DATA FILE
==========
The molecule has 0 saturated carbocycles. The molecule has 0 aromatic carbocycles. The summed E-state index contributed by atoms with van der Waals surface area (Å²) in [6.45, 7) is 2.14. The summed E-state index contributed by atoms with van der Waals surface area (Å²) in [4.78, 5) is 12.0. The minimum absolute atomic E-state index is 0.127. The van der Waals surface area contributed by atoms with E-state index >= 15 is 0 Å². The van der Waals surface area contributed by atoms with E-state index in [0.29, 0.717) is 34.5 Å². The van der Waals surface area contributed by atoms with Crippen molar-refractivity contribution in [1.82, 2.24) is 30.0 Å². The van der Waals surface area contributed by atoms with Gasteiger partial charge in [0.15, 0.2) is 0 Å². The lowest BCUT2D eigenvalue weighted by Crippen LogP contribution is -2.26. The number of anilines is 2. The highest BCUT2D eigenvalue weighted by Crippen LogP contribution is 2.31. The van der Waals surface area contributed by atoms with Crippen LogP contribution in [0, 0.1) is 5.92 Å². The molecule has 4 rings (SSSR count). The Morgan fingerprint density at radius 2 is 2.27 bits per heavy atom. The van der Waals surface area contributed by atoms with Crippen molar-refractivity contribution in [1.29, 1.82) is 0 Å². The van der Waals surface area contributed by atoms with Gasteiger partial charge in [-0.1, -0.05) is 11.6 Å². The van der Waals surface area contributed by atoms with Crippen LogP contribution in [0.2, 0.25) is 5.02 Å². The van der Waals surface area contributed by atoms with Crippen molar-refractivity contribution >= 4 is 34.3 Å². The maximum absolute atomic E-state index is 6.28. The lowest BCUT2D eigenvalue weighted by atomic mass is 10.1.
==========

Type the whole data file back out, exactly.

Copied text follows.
The molecule has 0 saturated carbocycles. The molecule has 0 aromatic carbocycles. The summed E-state index contributed by atoms with van der Waals surface area (Å²) in [6.45, 7) is 2.14. The summed E-state index contributed by atoms with van der Waals surface area (Å²) in [4.78, 5) is 12.0. The minimum absolute atomic E-state index is 0.127. The van der Waals surface area contributed by atoms with E-state index >= 15 is 0 Å². The van der Waals surface area contributed by atoms with E-state index in [0.29, 0.717) is 34.5 Å². The van der Waals surface area contributed by atoms with Crippen molar-refractivity contribution in [1.82, 2.24) is 30.0 Å². The van der Waals surface area contributed by atoms with Gasteiger partial charge in [0.15, 0.2) is 0 Å². The lowest BCUT2D eigenvalue weighted by Crippen LogP contribution is -2.26. The number of anilines is 2. The highest BCUT2D eigenvalue weighted by Crippen LogP contribution is 2.31. The van der Waals surface area contributed by atoms with Crippen LogP contribution in [0, 0.1) is 5.92 Å². The molecule has 4 rings (SSSR count). The Morgan fingerprint density at radius 2 is 2.27 bits per heavy atom. The van der Waals surface area contributed by atoms with Crippen molar-refractivity contribution in [1.29, 1.82) is 0 Å². The van der Waals surface area contributed by atoms with Gasteiger partial charge in [-0.1, -0.05) is 11.6 Å². The van der Waals surface area contributed by atoms with Crippen LogP contribution in [0.2, 0.25) is 5.02 Å². The van der Waals surface area contributed by atoms with Crippen molar-refractivity contribution >= 4 is 34.3 Å². The maximum absolute atomic E-state index is 6.28. The lowest BCUT2D eigenvalue weighted by atomic mass is 10.1.